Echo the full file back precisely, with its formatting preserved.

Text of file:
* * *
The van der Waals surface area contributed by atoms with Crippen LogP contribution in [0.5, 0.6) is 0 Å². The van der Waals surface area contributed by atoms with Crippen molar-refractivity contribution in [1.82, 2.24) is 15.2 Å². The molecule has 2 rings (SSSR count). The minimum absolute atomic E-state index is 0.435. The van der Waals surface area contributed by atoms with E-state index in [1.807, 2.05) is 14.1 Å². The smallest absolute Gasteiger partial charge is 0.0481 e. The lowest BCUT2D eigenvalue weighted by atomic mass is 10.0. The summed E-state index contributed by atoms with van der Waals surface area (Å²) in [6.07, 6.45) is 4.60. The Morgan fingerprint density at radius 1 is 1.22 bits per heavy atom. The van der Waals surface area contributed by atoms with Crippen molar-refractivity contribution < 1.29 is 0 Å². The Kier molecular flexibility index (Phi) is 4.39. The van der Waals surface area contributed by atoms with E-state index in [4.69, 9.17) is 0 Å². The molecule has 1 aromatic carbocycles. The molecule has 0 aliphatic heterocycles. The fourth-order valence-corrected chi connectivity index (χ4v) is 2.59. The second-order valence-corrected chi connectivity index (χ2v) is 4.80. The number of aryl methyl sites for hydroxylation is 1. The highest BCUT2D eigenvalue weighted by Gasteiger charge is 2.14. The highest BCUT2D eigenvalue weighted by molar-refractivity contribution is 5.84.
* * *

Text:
The van der Waals surface area contributed by atoms with Crippen LogP contribution in [0.5, 0.6) is 0 Å². The van der Waals surface area contributed by atoms with Crippen molar-refractivity contribution in [1.82, 2.24) is 15.2 Å². The molecule has 2 rings (SSSR count). The minimum absolute atomic E-state index is 0.435. The van der Waals surface area contributed by atoms with E-state index in [1.807, 2.05) is 14.1 Å². The smallest absolute Gasteiger partial charge is 0.0481 e. The lowest BCUT2D eigenvalue weighted by atomic mass is 10.0. The summed E-state index contributed by atoms with van der Waals surface area (Å²) in [6.07, 6.45) is 4.60. The Morgan fingerprint density at radius 1 is 1.22 bits per heavy atom. The van der Waals surface area contributed by atoms with Crippen molar-refractivity contribution < 1.29 is 0 Å². The Kier molecular flexibility index (Phi) is 4.39. The van der Waals surface area contributed by atoms with E-state index in [4.69, 9.17) is 0 Å². The molecule has 1 aromatic carbocycles. The molecule has 0 aliphatic heterocycles. The fourth-order valence-corrected chi connectivity index (χ4v) is 2.59. The second-order valence-corrected chi connectivity index (χ2v) is 4.80. The number of aryl methyl sites for hydroxylation is 1. The highest BCUT2D eigenvalue weighted by Gasteiger charge is 2.14. The highest BCUT2D eigenvalue weighted by molar-refractivity contribution is 5.84.